The driver support is a bit different this time. The endiro drivers are horrible, whatever brand you take, the drivers suck. Except for alienware. Hit fn+F7+reboot and the computer uses the AMD GPU as primary graphics card. No enduro, no issues, and performance improvements in the double digits.
    ctrl+F "worse performance"
  • danwat1234 - Wednesday, April 30, 2014 - link

    This MSI laptop uses a 12 Volt fan I believe, which moves about 25 CFM of air and uses about 7 watts at full RPM! In this case I believe a single fan can effectively cool the CPU and GPU even if they are both under a full load. Why use two less powerful fans when you can use 1 powerful fan?
  • 9Breaker - Tuesday, August 21, 2012 - link

    ASUS G7x series if you're on a budget .... you must be rich
  • Flunk - Tuesday, August 21, 2012 - link

    $1000 is about the cheapest gaming laptops come, get over it. Otherwise you need to learn to game on a discount model AMD's trinity processors are good on the low end.
  • SilthDraeth - Tuesday, August 21, 2012 - link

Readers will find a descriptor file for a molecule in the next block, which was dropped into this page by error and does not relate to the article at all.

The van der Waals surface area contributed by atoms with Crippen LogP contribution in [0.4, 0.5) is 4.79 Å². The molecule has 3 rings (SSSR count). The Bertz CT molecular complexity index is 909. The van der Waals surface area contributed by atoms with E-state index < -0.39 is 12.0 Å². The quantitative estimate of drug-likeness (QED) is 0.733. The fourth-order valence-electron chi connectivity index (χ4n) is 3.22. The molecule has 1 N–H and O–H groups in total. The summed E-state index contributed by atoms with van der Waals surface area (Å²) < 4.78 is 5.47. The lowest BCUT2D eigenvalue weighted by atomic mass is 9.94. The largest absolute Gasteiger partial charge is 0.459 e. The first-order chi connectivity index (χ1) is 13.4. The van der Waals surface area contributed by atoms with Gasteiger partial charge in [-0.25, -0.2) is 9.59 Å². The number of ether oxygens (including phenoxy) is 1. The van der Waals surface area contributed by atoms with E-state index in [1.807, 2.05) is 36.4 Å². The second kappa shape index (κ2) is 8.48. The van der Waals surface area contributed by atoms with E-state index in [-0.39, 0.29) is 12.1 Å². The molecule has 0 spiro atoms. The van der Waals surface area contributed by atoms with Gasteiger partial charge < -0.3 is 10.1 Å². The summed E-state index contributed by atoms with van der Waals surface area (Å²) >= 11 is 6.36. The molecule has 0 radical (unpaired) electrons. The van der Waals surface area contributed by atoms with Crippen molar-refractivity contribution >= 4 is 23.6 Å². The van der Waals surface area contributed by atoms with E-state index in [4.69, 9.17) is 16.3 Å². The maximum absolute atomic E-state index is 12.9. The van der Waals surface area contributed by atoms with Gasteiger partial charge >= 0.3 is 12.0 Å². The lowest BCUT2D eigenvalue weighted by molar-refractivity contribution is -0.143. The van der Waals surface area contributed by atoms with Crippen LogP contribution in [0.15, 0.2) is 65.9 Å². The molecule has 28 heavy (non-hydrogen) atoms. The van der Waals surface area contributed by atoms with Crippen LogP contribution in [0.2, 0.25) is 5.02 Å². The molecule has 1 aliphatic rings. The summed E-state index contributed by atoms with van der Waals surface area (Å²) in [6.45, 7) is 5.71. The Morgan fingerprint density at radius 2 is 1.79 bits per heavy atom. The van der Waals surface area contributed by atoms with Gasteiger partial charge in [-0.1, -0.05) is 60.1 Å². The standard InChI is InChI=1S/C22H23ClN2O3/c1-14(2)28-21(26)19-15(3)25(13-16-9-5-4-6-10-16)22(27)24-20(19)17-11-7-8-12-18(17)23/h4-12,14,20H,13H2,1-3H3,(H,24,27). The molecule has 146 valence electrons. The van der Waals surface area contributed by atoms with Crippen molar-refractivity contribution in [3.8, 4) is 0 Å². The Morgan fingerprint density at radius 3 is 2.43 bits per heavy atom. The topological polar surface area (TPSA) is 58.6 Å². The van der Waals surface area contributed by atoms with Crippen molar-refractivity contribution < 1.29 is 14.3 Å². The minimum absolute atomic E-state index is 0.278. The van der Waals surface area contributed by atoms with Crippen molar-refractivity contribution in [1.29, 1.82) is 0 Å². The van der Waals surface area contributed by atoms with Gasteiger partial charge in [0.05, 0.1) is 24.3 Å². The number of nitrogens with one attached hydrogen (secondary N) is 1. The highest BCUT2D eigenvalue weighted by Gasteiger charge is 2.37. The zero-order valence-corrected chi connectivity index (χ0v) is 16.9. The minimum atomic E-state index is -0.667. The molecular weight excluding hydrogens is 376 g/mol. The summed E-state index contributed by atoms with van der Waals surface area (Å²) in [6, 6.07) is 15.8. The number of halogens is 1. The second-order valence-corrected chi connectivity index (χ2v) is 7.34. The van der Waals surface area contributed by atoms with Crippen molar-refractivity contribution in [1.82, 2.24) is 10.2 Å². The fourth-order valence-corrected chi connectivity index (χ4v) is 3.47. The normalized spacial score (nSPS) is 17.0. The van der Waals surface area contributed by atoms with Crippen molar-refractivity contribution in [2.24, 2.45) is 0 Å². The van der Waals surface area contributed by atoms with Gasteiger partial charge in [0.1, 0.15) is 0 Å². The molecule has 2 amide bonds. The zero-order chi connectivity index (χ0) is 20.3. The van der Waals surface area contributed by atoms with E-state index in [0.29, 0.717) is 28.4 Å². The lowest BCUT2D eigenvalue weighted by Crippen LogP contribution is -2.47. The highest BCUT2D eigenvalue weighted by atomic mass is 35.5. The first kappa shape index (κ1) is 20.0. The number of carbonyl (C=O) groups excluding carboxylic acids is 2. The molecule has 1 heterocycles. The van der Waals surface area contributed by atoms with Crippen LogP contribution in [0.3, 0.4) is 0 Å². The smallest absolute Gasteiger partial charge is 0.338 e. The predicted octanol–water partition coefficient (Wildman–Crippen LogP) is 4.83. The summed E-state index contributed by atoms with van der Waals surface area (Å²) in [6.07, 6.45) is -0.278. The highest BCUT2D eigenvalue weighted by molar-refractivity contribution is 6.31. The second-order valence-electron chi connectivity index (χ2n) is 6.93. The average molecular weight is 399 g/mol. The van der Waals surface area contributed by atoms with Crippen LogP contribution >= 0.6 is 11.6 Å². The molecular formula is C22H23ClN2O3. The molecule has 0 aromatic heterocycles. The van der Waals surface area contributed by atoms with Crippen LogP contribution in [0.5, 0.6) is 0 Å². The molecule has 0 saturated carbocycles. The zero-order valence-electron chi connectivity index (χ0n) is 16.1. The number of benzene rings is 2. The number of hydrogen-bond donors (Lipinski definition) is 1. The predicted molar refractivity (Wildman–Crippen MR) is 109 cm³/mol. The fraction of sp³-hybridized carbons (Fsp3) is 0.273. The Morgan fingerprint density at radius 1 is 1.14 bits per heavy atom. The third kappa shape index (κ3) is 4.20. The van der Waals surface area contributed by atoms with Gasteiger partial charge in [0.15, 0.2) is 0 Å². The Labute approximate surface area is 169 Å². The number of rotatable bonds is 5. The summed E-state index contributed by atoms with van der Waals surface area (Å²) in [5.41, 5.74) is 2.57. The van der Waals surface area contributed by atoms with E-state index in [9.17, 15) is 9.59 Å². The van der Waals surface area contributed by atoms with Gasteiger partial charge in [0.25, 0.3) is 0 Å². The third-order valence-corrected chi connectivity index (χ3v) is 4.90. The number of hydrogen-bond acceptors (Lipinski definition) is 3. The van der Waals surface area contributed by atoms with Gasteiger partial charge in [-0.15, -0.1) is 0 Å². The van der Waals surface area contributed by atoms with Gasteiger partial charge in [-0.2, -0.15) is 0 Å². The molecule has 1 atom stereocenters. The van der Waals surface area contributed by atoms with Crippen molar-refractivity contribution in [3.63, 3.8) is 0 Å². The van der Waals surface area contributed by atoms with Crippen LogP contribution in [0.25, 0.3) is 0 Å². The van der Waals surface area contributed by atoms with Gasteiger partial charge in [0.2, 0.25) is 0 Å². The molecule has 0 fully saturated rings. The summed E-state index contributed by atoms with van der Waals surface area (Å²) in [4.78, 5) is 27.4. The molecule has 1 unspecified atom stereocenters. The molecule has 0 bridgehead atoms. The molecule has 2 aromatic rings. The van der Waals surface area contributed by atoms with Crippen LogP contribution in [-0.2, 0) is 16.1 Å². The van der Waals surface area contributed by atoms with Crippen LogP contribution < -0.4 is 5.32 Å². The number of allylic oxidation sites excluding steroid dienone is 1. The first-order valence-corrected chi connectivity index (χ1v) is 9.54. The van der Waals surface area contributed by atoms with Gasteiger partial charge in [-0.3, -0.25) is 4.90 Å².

This MSI chassis reminds me of the Asus G7 chassis.
  • cknobman - Tuesday, August 21, 2012 - link

    Old last gen GPU
    Slow HDD
    Ugly design
    Stupid keyboard layout
    Need I go on?

    Next please
  • extide - Tuesday, August 21, 2012 - link

    x2, a Clevo P150EM w/ 680m is a much better choice, IMHO
  • Jackattak - Tuesday, August 21, 2012 - link

    It's a purchase from me. You've got my dollars, iBuyPower. I've gotta Samsung 256GB SSD to slap into that empty 2.5" bay, too.
  • Hrel - Tuesday, August 21, 2012 - link

    Looking at the configurations offered by I can't help but remind you all that you can get a laptop just like this for less. You can choose between a Clevo base and an MSI base, whatever your preference. They also have Compal's under a new name available. Though in my experiences Compal is less reliable than Clevo or MSI.
  • Draconian - Wednesday, August 22, 2012 - link

    "ASUS G7x series if you're on a budget, Alienware M17x if you're not."

    Neither. Asus doesn't use the x80M series cards (580M, 680M, etc.) and Alienware only uses glossy screens. MSI rectifies both those problems. Plus the MSI's Dynaudio is superior to anything Asus or Alienware has.